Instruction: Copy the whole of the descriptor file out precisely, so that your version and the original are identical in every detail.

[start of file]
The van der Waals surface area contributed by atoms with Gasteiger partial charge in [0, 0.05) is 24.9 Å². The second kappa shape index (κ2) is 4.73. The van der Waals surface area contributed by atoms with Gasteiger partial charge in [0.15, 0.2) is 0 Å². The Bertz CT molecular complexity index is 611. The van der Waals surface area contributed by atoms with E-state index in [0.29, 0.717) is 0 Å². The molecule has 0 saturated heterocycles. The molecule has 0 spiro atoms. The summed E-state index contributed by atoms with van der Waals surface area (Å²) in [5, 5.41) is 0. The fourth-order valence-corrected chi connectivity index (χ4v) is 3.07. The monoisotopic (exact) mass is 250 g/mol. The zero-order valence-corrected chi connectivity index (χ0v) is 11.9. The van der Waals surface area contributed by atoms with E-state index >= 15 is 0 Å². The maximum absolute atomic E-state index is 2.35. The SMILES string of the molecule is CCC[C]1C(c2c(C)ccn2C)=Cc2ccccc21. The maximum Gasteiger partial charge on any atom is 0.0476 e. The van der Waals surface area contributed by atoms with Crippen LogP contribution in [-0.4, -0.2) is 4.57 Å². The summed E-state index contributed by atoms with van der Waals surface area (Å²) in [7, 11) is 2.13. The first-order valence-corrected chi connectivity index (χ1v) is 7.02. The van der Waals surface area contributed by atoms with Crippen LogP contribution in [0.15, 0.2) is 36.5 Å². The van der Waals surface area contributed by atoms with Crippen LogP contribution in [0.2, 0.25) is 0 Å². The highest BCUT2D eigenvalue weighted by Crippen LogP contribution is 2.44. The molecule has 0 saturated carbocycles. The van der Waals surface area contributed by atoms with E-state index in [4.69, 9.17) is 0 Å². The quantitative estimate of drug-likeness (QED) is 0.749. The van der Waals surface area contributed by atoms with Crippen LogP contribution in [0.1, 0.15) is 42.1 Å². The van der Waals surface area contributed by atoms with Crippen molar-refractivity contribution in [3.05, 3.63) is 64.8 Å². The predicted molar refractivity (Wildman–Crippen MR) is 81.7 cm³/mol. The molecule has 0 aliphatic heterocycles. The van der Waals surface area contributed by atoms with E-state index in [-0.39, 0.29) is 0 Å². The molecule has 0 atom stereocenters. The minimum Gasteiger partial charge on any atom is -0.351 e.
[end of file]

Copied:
The van der Waals surface area contributed by atoms with Gasteiger partial charge in [0, 0.05) is 24.9 Å². The second kappa shape index (κ2) is 4.73. The van der Waals surface area contributed by atoms with Gasteiger partial charge in [0.15, 0.2) is 0 Å². The Bertz CT molecular complexity index is 611. The van der Waals surface area contributed by atoms with E-state index in [0.29, 0.717) is 0 Å². The molecule has 0 saturated heterocycles. The molecule has 0 spiro atoms. The summed E-state index contributed by atoms with van der Waals surface area (Å²) in [5, 5.41) is 0. The fourth-order valence-corrected chi connectivity index (χ4v) is 3.07. The monoisotopic (exact) mass is 250 g/mol. The zero-order valence-corrected chi connectivity index (χ0v) is 11.9. The van der Waals surface area contributed by atoms with E-state index >= 15 is 0 Å². The maximum absolute atomic E-state index is 2.35. The SMILES string of the molecule is CCC[C]1C(c2c(C)ccn2C)=Cc2ccccc21. The maximum Gasteiger partial charge on any atom is 0.0476 e. The van der Waals surface area contributed by atoms with Crippen LogP contribution in [-0.4, -0.2) is 4.57 Å². The summed E-state index contributed by atoms with van der Waals surface area (Å²) in [7, 11) is 2.13. The first-order valence-corrected chi connectivity index (χ1v) is 7.02. The van der Waals surface area contributed by atoms with Crippen LogP contribution in [0.15, 0.2) is 36.5 Å². The van der Waals surface area contributed by atoms with Crippen LogP contribution in [0.2, 0.25) is 0 Å². The highest BCUT2D eigenvalue weighted by Crippen LogP contribution is 2.44. The molecule has 0 saturated carbocycles. The van der Waals surface area contributed by atoms with E-state index in [4.69, 9.17) is 0 Å². The quantitative estimate of drug-likeness (QED) is 0.749. The van der Waals surface area contributed by atoms with Crippen LogP contribution in [0.1, 0.15) is 42.1 Å². The van der Waals surface area contributed by atoms with Crippen molar-refractivity contribution in [3.05, 3.63) is 64.8 Å². The predicted molar refractivity (Wildman–Crippen MR) is 81.7 cm³/mol. The molecule has 0 aliphatic heterocycles. The van der Waals surface area contributed by atoms with E-state index in [-0.39, 0.29) is 0 Å². The molecule has 0 atom stereocenters. The minimum Gasteiger partial charge on any atom is -0.351 e.